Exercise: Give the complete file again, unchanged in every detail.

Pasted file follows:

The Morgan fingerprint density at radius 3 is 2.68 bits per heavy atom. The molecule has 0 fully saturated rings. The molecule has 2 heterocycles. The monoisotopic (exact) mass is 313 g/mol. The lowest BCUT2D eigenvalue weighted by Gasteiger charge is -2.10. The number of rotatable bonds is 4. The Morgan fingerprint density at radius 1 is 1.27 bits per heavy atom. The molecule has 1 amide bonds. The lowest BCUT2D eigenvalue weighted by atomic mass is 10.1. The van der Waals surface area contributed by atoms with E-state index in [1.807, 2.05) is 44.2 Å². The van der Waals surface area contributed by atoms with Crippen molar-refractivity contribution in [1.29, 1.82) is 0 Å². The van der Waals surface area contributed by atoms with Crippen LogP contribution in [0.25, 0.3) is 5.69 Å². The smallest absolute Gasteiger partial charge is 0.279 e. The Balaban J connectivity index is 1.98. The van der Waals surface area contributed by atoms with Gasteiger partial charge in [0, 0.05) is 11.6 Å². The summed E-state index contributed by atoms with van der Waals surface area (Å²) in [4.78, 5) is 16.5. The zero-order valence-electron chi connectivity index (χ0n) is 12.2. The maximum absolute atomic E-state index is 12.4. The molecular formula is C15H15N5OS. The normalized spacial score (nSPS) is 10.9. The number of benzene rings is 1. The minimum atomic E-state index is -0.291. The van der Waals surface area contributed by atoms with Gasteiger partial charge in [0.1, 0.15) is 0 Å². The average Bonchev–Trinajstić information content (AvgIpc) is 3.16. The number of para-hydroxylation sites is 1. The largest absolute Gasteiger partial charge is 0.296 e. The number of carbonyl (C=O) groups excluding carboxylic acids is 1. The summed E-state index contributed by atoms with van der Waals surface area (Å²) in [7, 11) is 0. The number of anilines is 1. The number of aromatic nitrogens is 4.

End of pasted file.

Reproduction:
The Morgan fingerprint density at radius 3 is 2.68 bits per heavy atom. The molecule has 0 fully saturated rings. The molecule has 2 heterocycles. The monoisotopic (exact) mass is 313 g/mol. The lowest BCUT2D eigenvalue weighted by Gasteiger charge is -2.10. The number of rotatable bonds is 4. The Morgan fingerprint density at radius 1 is 1.27 bits per heavy atom. The molecule has 1 amide bonds. The lowest BCUT2D eigenvalue weighted by atomic mass is 10.1. The van der Waals surface area contributed by atoms with E-state index in [1.807, 2.05) is 44.2 Å². The van der Waals surface area contributed by atoms with Crippen molar-refractivity contribution in [1.29, 1.82) is 0 Å². The van der Waals surface area contributed by atoms with Crippen LogP contribution in [0.25, 0.3) is 5.69 Å². The smallest absolute Gasteiger partial charge is 0.279 e. The Balaban J connectivity index is 1.98. The van der Waals surface area contributed by atoms with Gasteiger partial charge in [0, 0.05) is 11.6 Å². The summed E-state index contributed by atoms with van der Waals surface area (Å²) in [4.78, 5) is 16.5. The zero-order valence-electron chi connectivity index (χ0n) is 12.2. The maximum absolute atomic E-state index is 12.4. The molecular formula is C15H15N5OS. The normalized spacial score (nSPS) is 10.9. The number of benzene rings is 1. The minimum atomic E-state index is -0.291. The van der Waals surface area contributed by atoms with Gasteiger partial charge in [0.1, 0.15) is 0 Å². The average Bonchev–Trinajstić information content (AvgIpc) is 3.16. The number of para-hydroxylation sites is 1. The largest absolute Gasteiger partial charge is 0.296 e. The number of carbonyl (C=O) groups excluding carboxylic acids is 1. The summed E-state index contributed by atoms with van der Waals surface area (Å²) in [7, 11) is 0. The number of anilines is 1. The number of aromatic nitrogens is 4.